Illegal (A 'Cannabis warning', that is kept on a police record, but does not show in CRB checks and carries no fine, is often given for possession of under an ounce herbal cannabis intended for personal use.)
Cannabis is the most widely used illegal plant in the United Kingdom. It is a plant which is native to the British Isles called hemp in natural form, The traditional name in Britain for Cannabis was hemp and that name is still used in the United Kingdom, although nowadays it refers almost exclusively to the non-psychoactive strains of the plant typically cultivated by growers and processors of industrial cannabis. The word cannabis is contemporaneously used as a generic term for plants and plant products deliberately grown for, or because of, their psychoactive properties; that is, the ones that can 'get you high'. A number of organisations advocate a reform of its legality, such as NORML UK, UKCSC, Drug Equality Alliance, Cannabis Law Reform, United Patients Alliance Feed The Birds and Cannabis Activists UK (via Facebook), while other organizations such as the Centre for Social Justice and Skunk Sense advocate that cannabis remains illegal.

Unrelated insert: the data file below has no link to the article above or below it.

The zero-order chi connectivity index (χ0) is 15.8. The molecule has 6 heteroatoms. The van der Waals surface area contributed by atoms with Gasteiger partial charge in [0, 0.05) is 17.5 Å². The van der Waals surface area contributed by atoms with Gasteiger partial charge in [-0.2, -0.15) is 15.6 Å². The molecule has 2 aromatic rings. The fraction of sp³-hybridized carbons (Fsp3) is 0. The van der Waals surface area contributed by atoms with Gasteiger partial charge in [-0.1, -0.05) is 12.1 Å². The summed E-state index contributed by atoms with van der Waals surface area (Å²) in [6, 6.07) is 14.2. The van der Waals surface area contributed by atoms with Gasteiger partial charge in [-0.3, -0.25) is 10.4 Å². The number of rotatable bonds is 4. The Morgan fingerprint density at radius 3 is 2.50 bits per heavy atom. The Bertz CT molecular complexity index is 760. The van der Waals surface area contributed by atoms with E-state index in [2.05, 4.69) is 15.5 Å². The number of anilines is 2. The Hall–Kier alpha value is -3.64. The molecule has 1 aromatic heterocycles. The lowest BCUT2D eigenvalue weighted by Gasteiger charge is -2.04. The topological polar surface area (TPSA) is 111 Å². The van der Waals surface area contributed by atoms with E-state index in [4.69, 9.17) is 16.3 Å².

According to the Home Office, "It remains illegal for UK residents to possess cannabis in any form". Giving evidence to 1997–98 parliamentary select committee hearings, the British Medical Association (BMA) said that users of cannabis for medical purposes should be aware of the risks, should enroll for clinical trials, and should talk to their doctors about new alternative treatments; but the BMA did not advise them to stop.
Cannabis is illegal to possess, grow, distribute or sell in the UK without the appropriate licences. It is a Class B drug, with penalties for unlicensed dealing, unlicensed production and unlicensed trafficking of up to 14 years in prison, an unlimited fine, or both. The maximum penalty is five years in prison. It is, however, worth noting that a "Cannabis warning" can be issued for small amounts of cannabis (generally less than 1 ounce of herbal cannabis, or a slightly higher quantity of hashish) if it is found to be for personal use. This entails the police keeping a record, albeit one which carries no fine and does not show up on standard CRB checks. From 2004 to 2009 it was a Class C drug.
In the survey-year ending March 2014, possession of cannabis offences accounted for 67% of all police recorded drug offences in the UK.